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    Re: Mirror problem
    From: W F Jones
    Date: 2006 May 04, 21:57 -0400

    I can provide the following brief account regarding distorted mirrors.  Some years
    ago I sent my metal sextant to the Original Equipment Manufacturer (OEM) for
    certification.  The OEM later informed me the mirrors were distorted due to overly
    strong springs they originally installed years earlier.  I recall the OEM stating the
    sextant was okay for angles less than 70-80 degrees but the pinpoint star images
    would deteriorate (blur)  quickly for the higher angles making back-sights impossible.
    For a fee of course, new mirrors and new design springs were installed, the sextant
    was then remounted on the collimator and passed certification.  The mirrors are
    rather thick optical plates and I was very surprised that little springs could cause such
    I am always impressed with the high precision measurement a good sextant is
    capable of making.  Since your instrument passed certification by not one, but two,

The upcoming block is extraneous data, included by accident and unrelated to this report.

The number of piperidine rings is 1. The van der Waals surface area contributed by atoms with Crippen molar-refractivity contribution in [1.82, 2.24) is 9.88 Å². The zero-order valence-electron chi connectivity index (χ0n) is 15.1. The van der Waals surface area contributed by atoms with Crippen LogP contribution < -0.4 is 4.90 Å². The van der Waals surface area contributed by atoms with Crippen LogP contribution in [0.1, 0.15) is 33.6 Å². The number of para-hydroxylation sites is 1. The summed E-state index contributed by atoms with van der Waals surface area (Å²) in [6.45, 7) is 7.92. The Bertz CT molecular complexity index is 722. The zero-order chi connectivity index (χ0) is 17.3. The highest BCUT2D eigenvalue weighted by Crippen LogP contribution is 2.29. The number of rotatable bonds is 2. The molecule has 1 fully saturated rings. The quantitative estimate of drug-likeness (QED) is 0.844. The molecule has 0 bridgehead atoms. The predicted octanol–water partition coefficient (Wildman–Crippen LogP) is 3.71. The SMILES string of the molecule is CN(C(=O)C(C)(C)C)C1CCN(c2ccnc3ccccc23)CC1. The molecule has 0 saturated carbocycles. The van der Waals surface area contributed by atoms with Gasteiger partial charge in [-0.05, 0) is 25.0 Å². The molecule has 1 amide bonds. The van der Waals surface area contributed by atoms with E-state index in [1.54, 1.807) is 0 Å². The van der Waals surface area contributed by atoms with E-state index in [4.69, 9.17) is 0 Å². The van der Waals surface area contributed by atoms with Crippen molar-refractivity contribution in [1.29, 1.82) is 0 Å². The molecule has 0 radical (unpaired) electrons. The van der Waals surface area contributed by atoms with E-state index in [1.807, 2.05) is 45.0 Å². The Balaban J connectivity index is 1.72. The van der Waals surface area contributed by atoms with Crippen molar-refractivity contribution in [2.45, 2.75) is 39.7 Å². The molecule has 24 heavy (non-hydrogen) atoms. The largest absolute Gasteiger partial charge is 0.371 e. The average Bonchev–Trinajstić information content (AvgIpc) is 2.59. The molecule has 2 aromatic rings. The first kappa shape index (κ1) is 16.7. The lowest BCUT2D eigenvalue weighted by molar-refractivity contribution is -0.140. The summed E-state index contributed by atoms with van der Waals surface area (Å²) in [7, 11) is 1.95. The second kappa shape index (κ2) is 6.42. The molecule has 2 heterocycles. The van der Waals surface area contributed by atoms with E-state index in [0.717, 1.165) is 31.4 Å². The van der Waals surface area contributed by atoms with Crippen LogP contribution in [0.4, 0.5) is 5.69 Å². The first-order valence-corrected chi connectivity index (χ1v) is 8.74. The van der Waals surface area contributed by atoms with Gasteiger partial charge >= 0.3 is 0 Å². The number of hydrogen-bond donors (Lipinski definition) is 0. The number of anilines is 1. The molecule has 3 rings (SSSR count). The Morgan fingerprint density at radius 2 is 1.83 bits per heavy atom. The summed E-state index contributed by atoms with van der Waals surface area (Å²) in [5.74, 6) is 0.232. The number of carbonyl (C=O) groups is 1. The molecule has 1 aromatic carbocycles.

recognized experts I doubt your mirrors are the problem.  When a star is viewed
    without the telescope (mirrors are in the optical path of course) is the distortion
    perceptible to the naked eye?  Well maybe not naked, eyeglasses are okay too.
    Frank J.
    Rochester, NY
    Date sent:      	Thu, 4 May 2006 11:22:34 -0400 (EDT)
    From:           	Alexandre E Eremenko 
    To:             	NavList@fer3.com
    Subject:        	[NavList 120] Mirror problem
    Send reply to:  	NavList@fer3.com
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    Can anyone give an explanation/advise
    on the following problem I encountered.
    1. When I focus my telescope on a star,
    a weak star really looks like a point,
    but a very bright star looks like a little
    spot, approximately round. This is OK.
    2. But the image of the star reflected in the
    two mirrors does not look like this.
    It looks sometimes as a little dash, sometimes
    a like a comma, or a little spot of irregular shape,
    or a little disk with a little tail sticking from it.
    My estimate of the size of this irregularity is about
    0'.5. So when taking star distances I have to aim
    at the "middle of the star":-)
    At the same time, the direct image of the star is fine.
    The problem is evidently in the mirrors.
    But what is this exactly? Some microscopic scratches?
    Not exactly flat surface? Double reflection from
    the horizon mirror?
    The image becomes somewhat worse at large angles,
    but it is not very good even at small angles.
    My index mirror is front-silvered, and the horizon mirror
    is back silvered, as on most of modern sextants.
    I've read that the mirror's flat surface can be a bit bent
    because of the pressure of the adjusting screw...
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